Astronomers have discovered a group of mysterious, dust-enshrouded objects orbiting extremely close to Sagittarius A*, the supermassive black hole at the center of our galaxy.
Though the nature of the “unusual objects” is still unclear, scientists think they are probably mergers of stars pushed together by the extraordinary force of the black hole, according to a study published on Wednesday in Nature.
In addition to forging these proposed stellar mergers, known as “G objects,” Sagittarius A* may be eating their gassy, dusty runoff. As the black hole feeds, gas and dust becomes superheated and luminous at its boundary, the event horizon, which might explain why the center of the Milky Way has been producing weird light shows recently.
“Here we report observations of four additional G objects, all lying within 0.04 parsecs [0.13 light years] of the black hole and forming a class that is probably unique to this environment,” said the study’s authors, who were led by Anna Ciurlo, a postdoctoral researcher at UCLA.
“No broad consensus has yet been reached concerning their nature,” the team added, noting that while the G objects “show the characteristics of gas and dust clouds,” they also display the “dynamical properties of stellar-mass objects” such as single stars or multi-star systems.
Ciurlo and her colleagues examined more than a decade of observations of the exotic spacescape close to Sagittarius A*, captured by W.M. Keck Observatory in Hawai’i.
Because this supermassive black hole is about four million times more massive than the Sun, its immense gravity warps and tugs at objects that get close to it. We Earthlings are safe from these effects because we live in the outskirts of our galaxy, about 26,000 light years away from Sagittarius A*.
But the G objects “appear to be tidally interacting” with the black hole, Ciurlo’s team said, meaning they look like they are being stretched out into elongated strips whenever their orbits take them closest to Sagittarius A*.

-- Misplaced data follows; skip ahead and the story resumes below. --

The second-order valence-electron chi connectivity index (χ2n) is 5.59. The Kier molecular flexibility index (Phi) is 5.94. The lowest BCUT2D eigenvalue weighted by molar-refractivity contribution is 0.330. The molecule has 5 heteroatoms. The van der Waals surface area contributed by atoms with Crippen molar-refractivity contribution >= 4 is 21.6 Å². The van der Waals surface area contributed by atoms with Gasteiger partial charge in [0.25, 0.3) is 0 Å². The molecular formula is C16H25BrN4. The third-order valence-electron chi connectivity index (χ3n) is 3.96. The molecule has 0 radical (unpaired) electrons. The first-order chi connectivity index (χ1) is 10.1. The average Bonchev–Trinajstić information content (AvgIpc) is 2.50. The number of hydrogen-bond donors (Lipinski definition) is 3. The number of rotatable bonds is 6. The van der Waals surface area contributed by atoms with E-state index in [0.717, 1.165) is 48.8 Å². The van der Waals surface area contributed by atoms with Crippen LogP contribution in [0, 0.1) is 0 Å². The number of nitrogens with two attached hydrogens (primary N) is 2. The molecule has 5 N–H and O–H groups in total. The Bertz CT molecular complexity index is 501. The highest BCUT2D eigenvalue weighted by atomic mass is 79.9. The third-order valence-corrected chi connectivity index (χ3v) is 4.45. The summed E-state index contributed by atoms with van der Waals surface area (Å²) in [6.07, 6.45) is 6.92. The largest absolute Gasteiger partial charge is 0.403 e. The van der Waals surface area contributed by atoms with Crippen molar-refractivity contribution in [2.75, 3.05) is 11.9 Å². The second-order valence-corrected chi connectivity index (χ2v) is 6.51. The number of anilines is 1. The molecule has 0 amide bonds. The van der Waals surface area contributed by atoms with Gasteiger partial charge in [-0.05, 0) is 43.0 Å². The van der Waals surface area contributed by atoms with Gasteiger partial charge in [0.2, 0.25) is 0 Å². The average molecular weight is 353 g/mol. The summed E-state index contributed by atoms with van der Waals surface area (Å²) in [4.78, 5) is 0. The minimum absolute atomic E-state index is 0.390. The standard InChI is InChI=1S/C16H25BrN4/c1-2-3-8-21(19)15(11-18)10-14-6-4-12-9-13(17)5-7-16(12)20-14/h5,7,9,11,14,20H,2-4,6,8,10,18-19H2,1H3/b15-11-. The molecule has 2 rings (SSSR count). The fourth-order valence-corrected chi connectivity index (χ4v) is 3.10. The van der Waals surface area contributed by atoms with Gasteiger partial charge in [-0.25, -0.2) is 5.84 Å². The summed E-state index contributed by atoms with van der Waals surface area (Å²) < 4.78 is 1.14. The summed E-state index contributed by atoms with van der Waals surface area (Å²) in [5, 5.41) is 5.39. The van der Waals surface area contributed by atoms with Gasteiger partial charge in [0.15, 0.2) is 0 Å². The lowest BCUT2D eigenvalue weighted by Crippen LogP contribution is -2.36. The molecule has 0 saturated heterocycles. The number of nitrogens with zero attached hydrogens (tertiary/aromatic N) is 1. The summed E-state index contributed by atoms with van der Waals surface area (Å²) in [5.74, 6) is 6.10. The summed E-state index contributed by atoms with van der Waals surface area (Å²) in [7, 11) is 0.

The first two G objects, G1 and G2, have been known to astronomers for years, but the new study has identified four additional objects called—you guessed it—G3, G4, G5, and G6. Though the new objects have very different orbital trajectories from G1 and G2, all of the G objects all appear to be enveloped by debris, and likely share similar origins.
“The new objects show many of the same characteristics as G1 and G2, enough to justify defining them as members of a common new class,” said the team in the study. “These characteristics distinguish G objects clearly from normal stars.”
G2 has been a focus for many astronomers in recent years, because it seemed poised to be devoured by Sagittarius A*, an event that would have produced an impressive explosion of radiation from the galactic center.
The object grazed the black hole in recent years, likely causing Sagittarius A* to suddenly flare up in 2019 after skimming off some gas from G2. But the object seems to have mostly survived the encounter, which the new study proposes is due to the structural integrity provided by a merged two-star (binary) system hidden deep within its dust cloud.
"Mergers of stars may be happening in the universe more often than we thought, and likely are quite common," said study co-author Andrea Ghez, an astronomer at UCLA, in a statement.
"Black holes may be driving binary stars to merge,” she continued. “It's possible that many of the stars we've been watching and not understanding may be the end product of mergers that are calm now.”
In other words, the colossal gravitational influence of Sagittarius A* may act like a stellar matchmaker that mashes individual stars together to form a unified object, veiled behind dust and gas. Given that scientists think a burst of star formation occurred at the galactic center between four and six million years ago, we may be witnessing the marriages of stars born during that recent baby boom.
The results offer “a unique window” into the intense region near the Milky Way’s black hole, and the unusual objects that populate it, Ciurlo’s team said.
This article originally appeared on VICE US.